- Share price rises as earnings beat analyst estimates
- Package volumes up, though overcapacity clips prices
Royal Mail Plc posted earnings that were little changed, beating expectations, as it accelerated cost cuts in the U.K. and the GLS parcel-delivery service boosted volumes.
Adjusted operating profit before transformation costs was 342 million pounds ($522 million) in the first half ended Sept. 27, London-based Royal Mail said in a statement Thursday, ahead of the 331 million pounds predicted by analysts.
Britain’s 500-year-old postal service is seeking to cope with a long-term decline in letter writing while tapping a surge in parcel demand as more people buy online. Parcel prices are under pressure in the U.K. amid 20 percent overcapacity and Amazon.com Inc.’s expansion of an in-house delivery service.
“It adds a lot of capacity, so you’re going to see pricing pressure,” Chief Executive Officer Moya Greene said in an interview. “It’s very hard to do what Royal Mail has done, which is to try and remain pretty disciplined on price, because there’s no question this is an intensely competitive market.”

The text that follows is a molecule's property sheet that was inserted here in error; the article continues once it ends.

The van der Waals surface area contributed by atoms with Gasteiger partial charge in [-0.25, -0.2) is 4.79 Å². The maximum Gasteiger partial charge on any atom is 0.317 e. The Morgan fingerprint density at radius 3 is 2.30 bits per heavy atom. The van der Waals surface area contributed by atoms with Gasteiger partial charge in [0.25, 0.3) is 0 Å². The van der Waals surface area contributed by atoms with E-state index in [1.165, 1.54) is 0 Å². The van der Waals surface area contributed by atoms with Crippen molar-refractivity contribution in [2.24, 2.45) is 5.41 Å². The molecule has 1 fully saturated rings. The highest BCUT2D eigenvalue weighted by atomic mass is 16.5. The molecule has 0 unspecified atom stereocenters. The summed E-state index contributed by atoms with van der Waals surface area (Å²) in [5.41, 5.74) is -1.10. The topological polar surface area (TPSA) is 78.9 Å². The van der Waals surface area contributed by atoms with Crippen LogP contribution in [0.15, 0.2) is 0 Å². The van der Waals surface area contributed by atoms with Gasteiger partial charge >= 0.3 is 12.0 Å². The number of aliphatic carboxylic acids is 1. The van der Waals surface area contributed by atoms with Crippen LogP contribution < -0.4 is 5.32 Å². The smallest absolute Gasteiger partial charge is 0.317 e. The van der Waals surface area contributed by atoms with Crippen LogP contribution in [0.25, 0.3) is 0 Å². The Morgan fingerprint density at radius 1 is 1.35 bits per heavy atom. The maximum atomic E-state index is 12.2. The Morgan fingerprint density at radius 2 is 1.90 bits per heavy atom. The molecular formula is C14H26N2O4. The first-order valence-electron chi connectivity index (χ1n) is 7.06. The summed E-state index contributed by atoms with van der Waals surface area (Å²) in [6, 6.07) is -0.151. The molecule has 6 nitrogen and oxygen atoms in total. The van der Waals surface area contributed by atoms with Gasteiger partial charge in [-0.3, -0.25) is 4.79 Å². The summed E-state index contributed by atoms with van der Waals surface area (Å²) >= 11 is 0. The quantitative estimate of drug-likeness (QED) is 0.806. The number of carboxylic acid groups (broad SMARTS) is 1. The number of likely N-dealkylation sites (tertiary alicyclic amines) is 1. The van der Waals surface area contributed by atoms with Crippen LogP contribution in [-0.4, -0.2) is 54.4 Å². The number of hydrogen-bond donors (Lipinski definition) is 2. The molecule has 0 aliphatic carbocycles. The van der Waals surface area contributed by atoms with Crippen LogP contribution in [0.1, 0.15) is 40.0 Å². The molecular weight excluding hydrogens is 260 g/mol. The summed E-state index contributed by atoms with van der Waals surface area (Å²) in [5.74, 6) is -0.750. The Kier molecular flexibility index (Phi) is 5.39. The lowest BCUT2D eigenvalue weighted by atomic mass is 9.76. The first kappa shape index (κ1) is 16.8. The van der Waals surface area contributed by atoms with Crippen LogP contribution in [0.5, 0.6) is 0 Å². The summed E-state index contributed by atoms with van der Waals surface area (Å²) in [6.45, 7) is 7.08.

Shares of Royal Mail rose as much as 5 percent and were trading 4.1 percent higher at 473 pence as of 8:04 a.m. in London, taking gains this year to 10 percent and valuing the company at 4.7 billion pounds.
Parcel volumes rose 4 percent in the U.K., with revenue up 1 percent, while GLS, which operates across Europe, boosted volumes 9 percent and sales 8 percent.
Royal Mail’s financial position is “good,” though with limited revenue potential in the near term, “it’s down to on-going cost control to improve earnings,” said Gert Zonneveld, an analyst at Panmure Gordon in London who rates the stock “hold.”
Shares of letters competitor U.K. Mail Group Plc fell 12 percent Wednesday after it cut payouts to investors and said margins are shrinking.